NATO Secretary General Jens Stoltenberg told Ukrainians they were an inspiration to the world. “You can count on NATO's support. For as long as it takes,” he said in a video message.
Russia has made few advances in Ukraine in recent months after its troops were pushed back from Kyiv in the early weeks of the war.
Ukraine's top military intelligence official, Kyrylo Budanov, said Russia's offensive was slowing because of moral and physical fatigue in its ranks and Moscow's “exhausted” resource base. read more
On the eastern front lines of Ukrainian resistance and in shattered cities, some with deserted streets under curfew, combatants and civilians marked Ukraine's independence day with steadfast words and the promise of victory. read more
“Our nation has become more conscious and, thus, stronger, to finally give a devastating response and forever punish the (Russian) criminals,” said Mkyta Nadtochii, commander of the Azov Regiment, which in May lost the port city of Mariupol only after months of fending off a devastating Russian siege.
Russian forces have seized areas of the south including on the Black Sea and Sea of Azov coasts and large tracts of the eastern Donbas region comprising the provinces of Luhansk and Donetsk.
U.S. officials have warned of likely new Russian attacks on civilian and government infrastructure in coming days.
The war has killed thousands of civilians, forced more than a third of Ukraine's 41 million people from their homes, left cities in ruins, and shaken the global economy, creating shortages of essential food grains and pushing up energy prices.
Ukraine declared independence from the Soviet Union in August 1991, and its population voted overwhelmingly for independence in a referendum that December.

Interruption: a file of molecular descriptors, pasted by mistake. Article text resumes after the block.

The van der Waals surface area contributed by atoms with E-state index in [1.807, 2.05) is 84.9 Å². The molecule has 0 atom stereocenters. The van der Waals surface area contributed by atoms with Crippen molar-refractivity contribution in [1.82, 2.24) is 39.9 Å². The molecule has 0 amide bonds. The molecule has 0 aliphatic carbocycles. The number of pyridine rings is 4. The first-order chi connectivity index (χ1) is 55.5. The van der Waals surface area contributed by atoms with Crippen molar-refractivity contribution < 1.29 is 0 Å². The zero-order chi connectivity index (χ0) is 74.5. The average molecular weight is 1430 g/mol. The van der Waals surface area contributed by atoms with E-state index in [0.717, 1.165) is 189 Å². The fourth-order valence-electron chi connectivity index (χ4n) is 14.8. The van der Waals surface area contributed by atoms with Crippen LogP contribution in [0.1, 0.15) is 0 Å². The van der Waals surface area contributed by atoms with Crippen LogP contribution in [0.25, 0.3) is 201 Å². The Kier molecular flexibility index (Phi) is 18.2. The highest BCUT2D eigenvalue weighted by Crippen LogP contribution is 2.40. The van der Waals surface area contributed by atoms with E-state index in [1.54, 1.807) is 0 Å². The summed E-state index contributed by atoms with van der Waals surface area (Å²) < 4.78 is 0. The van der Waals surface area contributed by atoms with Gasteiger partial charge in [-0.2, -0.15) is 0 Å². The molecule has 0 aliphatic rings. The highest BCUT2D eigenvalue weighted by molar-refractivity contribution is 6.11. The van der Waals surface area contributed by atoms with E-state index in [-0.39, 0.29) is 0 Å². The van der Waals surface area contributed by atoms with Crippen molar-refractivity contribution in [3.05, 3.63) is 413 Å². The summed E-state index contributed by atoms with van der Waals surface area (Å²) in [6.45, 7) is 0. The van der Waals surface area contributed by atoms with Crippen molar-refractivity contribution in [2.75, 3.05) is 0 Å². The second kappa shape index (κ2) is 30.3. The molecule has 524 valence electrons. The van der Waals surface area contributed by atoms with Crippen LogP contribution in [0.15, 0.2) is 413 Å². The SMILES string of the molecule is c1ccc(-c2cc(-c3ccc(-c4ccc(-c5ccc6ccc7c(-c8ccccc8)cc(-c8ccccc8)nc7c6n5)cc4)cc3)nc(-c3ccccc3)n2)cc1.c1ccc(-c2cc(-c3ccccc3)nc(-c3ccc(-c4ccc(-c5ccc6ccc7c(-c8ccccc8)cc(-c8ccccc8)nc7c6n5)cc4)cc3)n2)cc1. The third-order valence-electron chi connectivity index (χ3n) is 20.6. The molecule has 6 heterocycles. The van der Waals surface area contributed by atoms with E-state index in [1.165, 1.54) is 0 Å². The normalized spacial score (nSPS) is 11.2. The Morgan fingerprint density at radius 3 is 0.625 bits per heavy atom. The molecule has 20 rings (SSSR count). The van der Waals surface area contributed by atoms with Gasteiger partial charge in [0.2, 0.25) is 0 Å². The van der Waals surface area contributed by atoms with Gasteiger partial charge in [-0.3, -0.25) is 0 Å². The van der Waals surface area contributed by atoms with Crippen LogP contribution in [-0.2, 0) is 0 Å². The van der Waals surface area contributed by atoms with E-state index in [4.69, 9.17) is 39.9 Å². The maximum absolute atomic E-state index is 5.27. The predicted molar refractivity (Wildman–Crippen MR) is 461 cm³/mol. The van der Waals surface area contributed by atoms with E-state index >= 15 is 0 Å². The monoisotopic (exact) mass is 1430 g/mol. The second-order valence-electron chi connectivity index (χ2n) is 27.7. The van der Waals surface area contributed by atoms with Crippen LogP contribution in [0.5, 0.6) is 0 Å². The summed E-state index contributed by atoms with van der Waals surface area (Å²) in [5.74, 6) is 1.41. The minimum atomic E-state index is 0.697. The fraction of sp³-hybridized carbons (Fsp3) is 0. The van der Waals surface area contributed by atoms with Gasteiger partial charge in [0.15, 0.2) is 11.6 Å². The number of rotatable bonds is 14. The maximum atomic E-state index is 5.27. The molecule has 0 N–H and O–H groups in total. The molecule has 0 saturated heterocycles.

In southern Ukraine, both sides have accused the other of firing missiles and artillery at the Russian-occupied Zaporizhzhia nuclear power plant, raising fears of a nuclear catastrophe.
The U.N. nuclear watchdog said it hoped to gain access soon. while Russia said it had arrested two Ukrainian employees of the plant for passing information to Ukrainian authorities. read more
Advanced U.S. missile systems appear to have helped Ukraine strike deep behind the front lines in recent months, taking out ammunition dumps and command posts.
In the latest mysterious fire at a Russian military facility, Russian officials said ammunition stored in the south near the border with Ukraine spontaneously combusted on Tuesday.
Vyacheslav Gladkov, the governor of Belgorod region, blamed hot weather for the fire, drawing ridicule from Ukraine's defence ministry on Twitter.
“The five main causes of sudden explosions in Russia are: winter, spring, summer, autumn and smoking,” it said.
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Additional reporting by Pavel Polityuk, Max Hunder, Andrea Shalal, Olzhas Auyezov, John Chalmers and Reuters bureaux; writing by Stephen Coates, Philippa Fletcher and Mark Heinrich; Editing by Jon Boyle, Catherine Evans, Gareth Jones and Hugh Lawson